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A Hamstring injury is common in sports. Hamstring injuries are sometimes known as a 'pulled Hamstring'. The term 'pulled muscle' comes from the description of how the injury takes place. Usually, the Hamstring muscle is forcibly stretched beyond its limits and the muscle tissue becomes torn. A tear in the Hamstring muscle is referred to as a Hamstring strain by medical professionals and depending on its severity it is classified as a first, second or third degree strain:
The Hamstring muscle group comprises three muscles - biceps femoris, semitendonosus and semimembranosus. The action of these muscles is to bend the knee and extend the hip.
With a grade one Hamstring strain the signs may not be present until after the activity is over. There may be a sensation of Hamstring cramp or Hamstring tightness and a slight feeling of pain when the muscles are stretched or contracted.
With a grade two Hamstring strain there is immediate pain which is more severe than the pain of a grade one injury. It is confirmed by pain on stretch and contraction of the muscle. A grade two Hamstring strain is usually sore to touch.
A grade three Hamstring strain is a very serious injury. There is an immediate burning or stabbing pain and the athlete is unable to walk without pain. The muscle is completely torn and there may be a large lump of muscle tissue above a depression where the tear is. After a few days with grade two and three injuries a large bruise will appear below the injury site caused by the bleeding within the tissues.
|Consult a sports injury expert|
|Apply ice packs to relieve pain|
|Apply compression bandage to control bleeding & swelling|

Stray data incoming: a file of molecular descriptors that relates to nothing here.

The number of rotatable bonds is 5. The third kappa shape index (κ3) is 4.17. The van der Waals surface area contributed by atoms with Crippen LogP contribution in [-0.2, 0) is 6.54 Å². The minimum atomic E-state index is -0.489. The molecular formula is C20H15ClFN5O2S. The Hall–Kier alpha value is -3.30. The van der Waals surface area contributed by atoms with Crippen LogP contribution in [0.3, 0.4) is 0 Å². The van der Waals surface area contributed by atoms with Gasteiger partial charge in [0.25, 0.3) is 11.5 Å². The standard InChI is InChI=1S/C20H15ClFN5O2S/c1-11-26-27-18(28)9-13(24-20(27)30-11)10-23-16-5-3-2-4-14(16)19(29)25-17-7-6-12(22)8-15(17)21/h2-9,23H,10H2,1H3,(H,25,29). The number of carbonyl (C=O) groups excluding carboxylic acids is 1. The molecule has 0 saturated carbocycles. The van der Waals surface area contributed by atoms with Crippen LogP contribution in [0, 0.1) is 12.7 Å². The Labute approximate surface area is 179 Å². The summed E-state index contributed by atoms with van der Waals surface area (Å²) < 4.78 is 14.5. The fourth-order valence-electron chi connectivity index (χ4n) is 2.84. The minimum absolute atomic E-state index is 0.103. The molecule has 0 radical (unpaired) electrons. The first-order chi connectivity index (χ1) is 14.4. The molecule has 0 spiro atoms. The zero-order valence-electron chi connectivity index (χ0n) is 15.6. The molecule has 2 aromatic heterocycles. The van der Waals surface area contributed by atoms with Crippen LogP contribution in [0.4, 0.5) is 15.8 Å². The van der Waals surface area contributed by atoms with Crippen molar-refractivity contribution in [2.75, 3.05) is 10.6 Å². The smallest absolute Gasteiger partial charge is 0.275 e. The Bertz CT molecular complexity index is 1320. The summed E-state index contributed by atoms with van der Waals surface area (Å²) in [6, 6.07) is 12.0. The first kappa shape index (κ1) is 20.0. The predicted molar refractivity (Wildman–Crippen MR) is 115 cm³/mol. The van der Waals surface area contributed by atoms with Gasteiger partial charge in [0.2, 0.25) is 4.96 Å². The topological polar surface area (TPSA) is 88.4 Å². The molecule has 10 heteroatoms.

|Use resistance bands for muscle strengthening exercises|
|Wear Compression Shorts or Thigh Support for reassurance during rehabilitation|
The immediate treatment of a Hamstring muscle injury consists of the RICE protocol - rest, ice, compression and elevation (never apply ice directly to the skin). This is aimed at reducing the bleeding and damage within the Hamstring muscle tissue. Resting may be the common sense approach, but it is one that is often ignored by competitive athletes. This is unwise, since it does not take much to turn a grade one Hamstring strain into a grade two, or a grade two Hamstring strain into a grade three. As a general rule, grade one Hamstring strains should be rested from sporting activity for about 3 weeks and grade two injuries for about 4 to 6 weeks. In the case of a complete rupture, the Hamstring muscle will have to be repaired surgically and the rehabilitation afterwards will take about 3 months.
Regardless of the severity of the Hamstring injury the treatment in the first few days is the same. The Hamstring should be rested in an elevated position with an Ice Pack applied for twenty minutes every two hours, if practical (never apply ice directly to the skin). A Compression Bandage should be applied to limit bleeding and swelling in the tissues. After the early stages have been spent resting, more active rehabilitation can be started.
Gentle resistance exercises and stretching are important as they help to align the scar tissue that forms during the healing process. By aligning the scar tissue along the normal lines of stress the tensile strength of the Hamstring is enhanced.
At first gentle resistance is provided by a therapist, but as the muscle gets stronger then Resistance Bands can provide more of a challenge. The sets and repetitions are gradually increased and eventually Core Strengthening can be started.
Core Strength and Core Stability exercises can improve muscle function across the trunk and pelvis and this can reduce the risk of Hamstring injury. Core strength exercises on a mat using a Swiss Ball and resistance bands are ideal. Once Core Strength and Hamstring strength are improved, then a return to functional activity is possible. With a grade one Hamstring strain gentle jogging can be initiated between seven and nine days after injury and straight line sprinting is usually started after 3 weeks. Many people find that Warm Pants (Compression Shorts) or a Thigh Support provide reassurance during this active rehabilitation.
|Warm up before sporting activities|
|Cool down following sporting activities|
|Stretch regularly to maintain muscle length|
|Replenish carbohydrates during sporting activity with energy bars & gels|
|Wear Compression Shorts or Thigh Support to retain muscle warmth|
The following measures may have the effect of reducing the risk of sustaining a Hamstring muscle strain: